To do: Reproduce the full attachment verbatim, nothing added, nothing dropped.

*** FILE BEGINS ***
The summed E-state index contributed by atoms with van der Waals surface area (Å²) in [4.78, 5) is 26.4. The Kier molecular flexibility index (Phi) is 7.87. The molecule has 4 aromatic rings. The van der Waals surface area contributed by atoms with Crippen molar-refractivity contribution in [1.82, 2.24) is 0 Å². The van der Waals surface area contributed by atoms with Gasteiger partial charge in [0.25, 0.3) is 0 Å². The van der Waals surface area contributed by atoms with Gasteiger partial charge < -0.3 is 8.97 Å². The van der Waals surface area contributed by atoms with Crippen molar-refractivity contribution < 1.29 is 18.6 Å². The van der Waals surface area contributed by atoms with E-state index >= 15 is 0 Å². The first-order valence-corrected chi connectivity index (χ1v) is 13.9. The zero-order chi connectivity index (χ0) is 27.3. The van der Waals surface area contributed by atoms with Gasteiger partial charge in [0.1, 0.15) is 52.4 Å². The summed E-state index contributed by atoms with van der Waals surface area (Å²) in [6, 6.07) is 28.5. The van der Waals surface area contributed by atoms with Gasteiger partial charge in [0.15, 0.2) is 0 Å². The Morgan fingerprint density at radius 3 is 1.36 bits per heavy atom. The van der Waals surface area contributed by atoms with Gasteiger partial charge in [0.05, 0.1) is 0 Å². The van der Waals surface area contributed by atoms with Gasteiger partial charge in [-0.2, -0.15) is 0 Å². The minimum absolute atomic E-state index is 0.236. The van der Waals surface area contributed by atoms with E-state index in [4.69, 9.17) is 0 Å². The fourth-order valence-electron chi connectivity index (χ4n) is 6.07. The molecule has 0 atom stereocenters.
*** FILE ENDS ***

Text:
The summed E-state index contributed by atoms with van der Waals surface area (Å²) in [4.78, 5) is 26.4. The Kier molecular flexibility index (Phi) is 7.87. The molecule has 4 aromatic rings. The van der Waals surface area contributed by atoms with Crippen molar-refractivity contribution in [1.82, 2.24) is 0 Å². The van der Waals surface area contributed by atoms with Gasteiger partial charge in [0.25, 0.3) is 0 Å². The van der Waals surface area contributed by atoms with Gasteiger partial charge < -0.3 is 8.97 Å². The van der Waals surface area contributed by atoms with Crippen molar-refractivity contribution < 1.29 is 18.6 Å². The van der Waals surface area contributed by atoms with E-state index >= 15 is 0 Å². The first-order valence-corrected chi connectivity index (χ1v) is 13.9. The zero-order chi connectivity index (χ0) is 27.3. The van der Waals surface area contributed by atoms with Gasteiger partial charge in [0.1, 0.15) is 52.4 Å². The summed E-state index contributed by atoms with van der Waals surface area (Å²) in [6, 6.07) is 28.5. The van der Waals surface area contributed by atoms with Gasteiger partial charge in [0.15, 0.2) is 0 Å². The Morgan fingerprint density at radius 3 is 1.36 bits per heavy atom. The van der Waals surface area contributed by atoms with Gasteiger partial charge in [0.05, 0.1) is 0 Å². The van der Waals surface area contributed by atoms with Gasteiger partial charge in [-0.2, -0.15) is 0 Å². The minimum absolute atomic E-state index is 0.236. The van der Waals surface area contributed by atoms with E-state index in [4.69, 9.17) is 0 Å². The fourth-order valence-electron chi connectivity index (χ4n) is 6.07. The molecule has 0 atom stereocenters.